Review & Analysis: Blade Runner (1982)
In 1982, the world was entranced with films like Star Wars and Planet of the Apes; science fiction as a genre had taken off in the previous decade, with no clear signs of slowing down. Philip K. Dick was well versed in his craft, but was not quite the legend he would become after his death. By that time had written the piece Do Androids Dream of Electric Sleep? Which would be turned into a script and directed by the now well-known filmmaker, Ridley Scott, who had just gotten off of huge success from his (other) science fiction classic, Alien. Enter Blade Runner, a science-fiction chase film mixed with noir sensibilities; starring Harrison Ford, Blade Runner is about Rick Deckard, an assassin of replicants (androids) referred to as a blade runner. Replicants, unlike typical robots you might find in a sci-fi film such as this, are quite realistic when it comes to being like their human counterparts. Down to the hair strands on their heads, they have synthetic everything - blood, brains, sweat, and muscles. Recently retired, Deckar is swiftly called back into the field (Los Angeles in the year 2019) to find and eliminate 6 replicants who have escaped their otherworld colony and are hiding somewhere in LA.
What struck me first about Blade Runner is that Scott does not approach the film in a typical fashion. The film I just described to you probably brought to mind a fast-paced thrill ride, and Blade Runner is the complete opposite. Utilizing slow camera moves and a sense of pacing that hinges on being too slow, this film is not worried so much about the action, so much as it is the tone, environment, and characters.
Similar to 1927's Metropolis, Blade Runner weaves a story around a dystopia, a city which appears to be thriving but is actually in shambles. Here, animals serve as a status symbol, as after the events that plagued the world, most animals were wiped out and as such, owning a real animal is very expensive and used to show the current state of the economy. The architecture, which is similar to Metropolis' but far more detailed, has beeping lights, long lines leading the eye skyward; hierarchy is at play here, lower class citizens dwell on the floor of the city, and the upper class nest like owls in the buildings high above the horizon.
In this world, replicants are at a point where they are so very close to being human. Science has advanced to the point that these androids are implanted with memories, either of a deceased real person or with made up memories developed exclusively for them. There's an increased acceptance of violence, which Scott uses to play tricks with the audience; whenever a replicant is killed, it is as bloody and gruesome as if it were a real human and therefore, the audience reacts in the same way. This is a smart move by Scott, who perhaps is trying to say something about what really triggers an emotional response in the human psyche. At the time Blade Runner was produced, there was a surge of Asian influence in America, and it shows in the movie. Advertisements, people, design, are almost 75% done with an Asian aesthetic in mind, again alluding to the idea of advancement in technology.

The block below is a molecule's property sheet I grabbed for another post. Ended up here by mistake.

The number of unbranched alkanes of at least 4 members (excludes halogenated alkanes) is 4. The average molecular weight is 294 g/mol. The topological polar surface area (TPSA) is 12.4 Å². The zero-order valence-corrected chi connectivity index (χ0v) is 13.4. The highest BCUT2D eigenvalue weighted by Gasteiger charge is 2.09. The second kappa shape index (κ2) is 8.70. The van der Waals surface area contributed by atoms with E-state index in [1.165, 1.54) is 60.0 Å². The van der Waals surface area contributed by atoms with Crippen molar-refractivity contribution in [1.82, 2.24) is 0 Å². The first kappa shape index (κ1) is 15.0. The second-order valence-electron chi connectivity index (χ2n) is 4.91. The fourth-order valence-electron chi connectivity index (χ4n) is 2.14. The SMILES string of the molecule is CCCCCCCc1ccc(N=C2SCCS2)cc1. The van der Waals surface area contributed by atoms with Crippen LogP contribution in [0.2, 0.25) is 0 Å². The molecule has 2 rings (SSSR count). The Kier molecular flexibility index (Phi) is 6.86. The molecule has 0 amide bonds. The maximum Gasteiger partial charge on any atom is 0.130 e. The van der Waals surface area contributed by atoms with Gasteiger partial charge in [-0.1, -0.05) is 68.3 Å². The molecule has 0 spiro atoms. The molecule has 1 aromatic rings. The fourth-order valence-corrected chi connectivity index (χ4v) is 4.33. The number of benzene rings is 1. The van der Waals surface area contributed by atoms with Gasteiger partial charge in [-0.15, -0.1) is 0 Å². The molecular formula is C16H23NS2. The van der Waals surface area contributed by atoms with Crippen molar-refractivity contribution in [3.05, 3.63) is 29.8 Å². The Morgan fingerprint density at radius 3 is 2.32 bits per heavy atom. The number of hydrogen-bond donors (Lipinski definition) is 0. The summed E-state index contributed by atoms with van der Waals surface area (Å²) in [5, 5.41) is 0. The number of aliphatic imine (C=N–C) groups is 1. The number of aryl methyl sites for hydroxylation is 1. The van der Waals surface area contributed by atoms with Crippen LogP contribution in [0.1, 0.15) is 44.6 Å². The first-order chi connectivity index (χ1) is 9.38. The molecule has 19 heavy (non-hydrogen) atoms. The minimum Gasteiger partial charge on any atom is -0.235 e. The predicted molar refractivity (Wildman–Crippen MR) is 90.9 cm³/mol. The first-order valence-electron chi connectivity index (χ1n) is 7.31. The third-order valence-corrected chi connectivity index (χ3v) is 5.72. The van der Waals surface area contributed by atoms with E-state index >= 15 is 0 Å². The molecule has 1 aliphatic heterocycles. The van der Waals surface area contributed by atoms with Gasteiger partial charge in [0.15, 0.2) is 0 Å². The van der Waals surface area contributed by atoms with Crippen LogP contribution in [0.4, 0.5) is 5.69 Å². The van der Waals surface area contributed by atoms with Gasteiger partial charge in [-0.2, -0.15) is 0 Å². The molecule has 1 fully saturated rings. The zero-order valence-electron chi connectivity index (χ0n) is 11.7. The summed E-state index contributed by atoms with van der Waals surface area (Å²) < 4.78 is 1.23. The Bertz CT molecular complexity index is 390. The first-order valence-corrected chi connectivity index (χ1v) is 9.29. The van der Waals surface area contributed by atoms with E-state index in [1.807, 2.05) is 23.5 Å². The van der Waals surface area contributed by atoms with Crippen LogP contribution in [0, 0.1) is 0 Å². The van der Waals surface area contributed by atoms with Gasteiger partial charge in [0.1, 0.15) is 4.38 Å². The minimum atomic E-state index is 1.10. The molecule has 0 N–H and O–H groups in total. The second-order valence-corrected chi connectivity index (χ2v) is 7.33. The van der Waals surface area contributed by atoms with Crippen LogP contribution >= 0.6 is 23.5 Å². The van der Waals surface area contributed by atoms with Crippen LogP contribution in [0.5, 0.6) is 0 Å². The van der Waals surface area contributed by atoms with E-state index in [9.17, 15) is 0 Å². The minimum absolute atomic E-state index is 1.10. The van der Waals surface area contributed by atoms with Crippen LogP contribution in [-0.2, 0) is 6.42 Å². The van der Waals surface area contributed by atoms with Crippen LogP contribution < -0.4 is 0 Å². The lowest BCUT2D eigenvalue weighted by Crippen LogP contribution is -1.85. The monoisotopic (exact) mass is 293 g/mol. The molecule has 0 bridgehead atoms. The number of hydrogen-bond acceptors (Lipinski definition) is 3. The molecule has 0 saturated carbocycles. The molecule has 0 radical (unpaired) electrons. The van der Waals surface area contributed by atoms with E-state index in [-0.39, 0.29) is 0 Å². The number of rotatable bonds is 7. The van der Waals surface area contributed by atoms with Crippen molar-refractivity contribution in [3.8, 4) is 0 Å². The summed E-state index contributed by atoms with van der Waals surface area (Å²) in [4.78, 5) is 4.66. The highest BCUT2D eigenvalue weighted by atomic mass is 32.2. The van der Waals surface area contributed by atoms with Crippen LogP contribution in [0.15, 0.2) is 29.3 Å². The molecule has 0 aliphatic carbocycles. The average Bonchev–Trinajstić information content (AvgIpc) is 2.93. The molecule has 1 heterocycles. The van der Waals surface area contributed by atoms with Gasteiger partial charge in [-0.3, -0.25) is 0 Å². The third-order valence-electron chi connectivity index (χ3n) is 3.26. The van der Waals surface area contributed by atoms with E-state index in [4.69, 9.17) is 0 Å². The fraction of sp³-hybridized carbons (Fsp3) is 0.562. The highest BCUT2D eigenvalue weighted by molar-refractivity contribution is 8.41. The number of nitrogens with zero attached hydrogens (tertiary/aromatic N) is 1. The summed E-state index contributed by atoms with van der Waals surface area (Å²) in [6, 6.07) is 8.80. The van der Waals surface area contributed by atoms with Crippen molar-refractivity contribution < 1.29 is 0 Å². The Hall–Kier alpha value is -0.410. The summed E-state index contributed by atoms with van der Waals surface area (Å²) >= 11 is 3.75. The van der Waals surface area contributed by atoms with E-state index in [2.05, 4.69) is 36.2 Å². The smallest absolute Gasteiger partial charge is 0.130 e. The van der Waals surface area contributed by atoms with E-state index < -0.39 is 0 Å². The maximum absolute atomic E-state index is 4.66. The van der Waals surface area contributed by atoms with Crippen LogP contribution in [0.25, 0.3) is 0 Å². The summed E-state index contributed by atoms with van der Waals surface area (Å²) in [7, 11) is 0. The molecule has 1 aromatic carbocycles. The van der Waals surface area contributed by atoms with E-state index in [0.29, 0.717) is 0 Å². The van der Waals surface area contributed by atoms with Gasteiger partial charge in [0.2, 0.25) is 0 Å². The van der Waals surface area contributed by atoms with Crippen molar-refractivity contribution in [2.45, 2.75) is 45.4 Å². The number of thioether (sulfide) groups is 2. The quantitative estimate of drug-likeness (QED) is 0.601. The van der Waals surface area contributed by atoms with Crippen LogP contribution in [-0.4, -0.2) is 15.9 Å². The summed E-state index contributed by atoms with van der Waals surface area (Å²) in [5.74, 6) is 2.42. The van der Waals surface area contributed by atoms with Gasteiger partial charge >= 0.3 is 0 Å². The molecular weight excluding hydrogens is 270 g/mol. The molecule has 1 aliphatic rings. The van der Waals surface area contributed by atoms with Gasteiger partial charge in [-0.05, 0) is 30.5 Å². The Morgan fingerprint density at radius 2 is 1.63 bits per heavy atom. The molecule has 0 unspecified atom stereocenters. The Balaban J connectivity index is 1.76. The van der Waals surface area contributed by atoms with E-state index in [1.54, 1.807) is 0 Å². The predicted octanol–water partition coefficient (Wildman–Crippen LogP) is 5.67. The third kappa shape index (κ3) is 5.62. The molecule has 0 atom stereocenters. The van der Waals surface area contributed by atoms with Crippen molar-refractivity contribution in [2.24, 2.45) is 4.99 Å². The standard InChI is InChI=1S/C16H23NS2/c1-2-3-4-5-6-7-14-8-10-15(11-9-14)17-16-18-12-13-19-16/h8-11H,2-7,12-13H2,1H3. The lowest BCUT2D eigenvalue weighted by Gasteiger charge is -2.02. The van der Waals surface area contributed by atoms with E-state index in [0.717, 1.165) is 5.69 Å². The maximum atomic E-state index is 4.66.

One of Deckar's target replicants, Roy, is tall, muscular, with blonde hair and blue eyes, which serves as a metaphor for past interpretations (Greek and Aryan) of what the perfect human would look like.
But perhaps the most famous symbol (and believe me, Blade Runner has tons of symbols) in the entire film comes at the halfway point in the movie. Deckar is tired and in his apartment, he sits on his couch and dozes off, and has a dream of majestic white unicorn, galloping through a serene forest. One of Deckar's fellow detectives has knack for making origami, and along with a crane, and a man with an erection (symbolizing sensuality before Deckar confronts an exotic dancer), he makes towards the end of the film, an origami unicorn. This to some, means that Deckar is a replicant himself. Of all the debated things in cinema, this one ranks up there. So what's the true answer? Is Deckar a replicant? Is he not? Well, for me personally, this is one of the more genius aspects of Blade Runner. Scott doesn't say exactly, and leaves a lot of character moments up to the viewer to decide. It's as if Blade Runner were a great painting, one could stare at it and talk for hours, debating on what certain symbols really me - I myself don't think Deckar is a replicant, as that would clash with what the rest of the film is saying about the importance of being human and what sets humanity apart of it's machines. If Deckar is a replicant, then the integrity of the film is lost. But, it's never decided, so the integrity of the film is still there.
Blade Runner is a masterpiece in Science Fiction - it's themes, ideals, all wrap up so neatly with the physical world that's presented alongside it. Scott delivers the story, not so clearly, and sadly that's it's weakest point - you may have to watch it a second time to really understand everything that's going on. But, the atmosphere and the characters are where this really shines. If I had to sum up Blade Runner in three words, it would be: technology, discovery, and ambiguity.